Memorial Day: Honoring Valor Transcends Politics
Growing up in post-Vietnam America, I’ve always lived in a country with an all volunteer armed forces. So what it means to serve and sacrifice never hit so close to home. The contentious debates and protests that divided an earlier generation rippled through my education through teachers who served or dodged and boasted about both. But the collective American sacrifice of the World War and Korean War generations has long receded. Many of us don’t even know any active service members.
While it’s wonderful to live in a nation that requires so little of its citizenry, I sometimes wonder if a draft would limit our wars. Surely more people would have vehemently protested the Iraq war if our esteemed President George W. Bush had asked more of us than to go shopping and re-name a popular side dish with red, white and blue grease.
And then there’s the guilty little truth: America has a de facto military draft. Minorities and economically disadvantaged whites serve in disproportionate numbers in the armed forces, most signing up for educational benefits; benefits long delayed due to an onerous number of return tours. Is it fair to send the same noble men and women back into dangerous war zones two, three, sometimes four times simply because we don’t have enough volunteers?
I know a lot of Red State types think a liberal has no business talking about patriotism and honoring those who serve in the military. Fox News and others in the fright wing propaganda machine wielded the “Support the Troops” mantra throughout the Bush era, aiming it at liberals and others who questioned our swagger over substance approach to war. I eschew the unpatriotic” label the Repubs like to affix to anyone who dared doubt or criticize the reckless Bush-Cheney foreign policy. Of course, the same hypocrites have no problem blasting almost everything Obama does ( and what they don’t criticize, they credit to Bush). Ironically, it’s really the other way around. Those who questioned an arrogant strategy built on paper thin intelligence and all American bravado are the ones who care most about the troops.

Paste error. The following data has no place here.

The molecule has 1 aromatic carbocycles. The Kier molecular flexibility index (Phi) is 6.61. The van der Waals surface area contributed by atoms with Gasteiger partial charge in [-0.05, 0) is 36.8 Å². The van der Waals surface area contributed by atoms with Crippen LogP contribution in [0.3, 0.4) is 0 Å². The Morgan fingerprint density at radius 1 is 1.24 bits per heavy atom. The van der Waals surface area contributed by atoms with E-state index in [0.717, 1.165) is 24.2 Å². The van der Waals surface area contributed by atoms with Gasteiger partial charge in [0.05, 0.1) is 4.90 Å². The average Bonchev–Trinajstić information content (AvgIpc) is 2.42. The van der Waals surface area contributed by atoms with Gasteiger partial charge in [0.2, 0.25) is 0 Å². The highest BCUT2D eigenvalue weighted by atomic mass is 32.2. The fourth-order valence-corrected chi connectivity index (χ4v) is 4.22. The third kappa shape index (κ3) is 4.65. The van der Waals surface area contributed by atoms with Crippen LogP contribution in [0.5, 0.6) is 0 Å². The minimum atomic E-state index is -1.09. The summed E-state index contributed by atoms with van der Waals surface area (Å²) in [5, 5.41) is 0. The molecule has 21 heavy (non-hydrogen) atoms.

Of course, paying tribute to those who valiantly serve transcends politics. So let’s not hide behind the propaganda on either side. We’re all Americans.
I think about all those who’ve made the ultimate sacrifice. So many are heartbreakingly young, barely out of their teens. All leave behind grieving families and unfulfilled dreams. All sacrificed for all of us: Democrat, Republican, Independent, Tea Party or apolitical.
So on Memorial Day–and every day– let’s remember all the unsung heroes who have sacrificed for our freedoms. If you see an active service member or veteran, thank them. It may be a small gesture, but say it anyway. Those who expect so little in return for their valor are often grateful for the appreciation. And they deserve so much more.
Whatever you do: don’t just go shopping.
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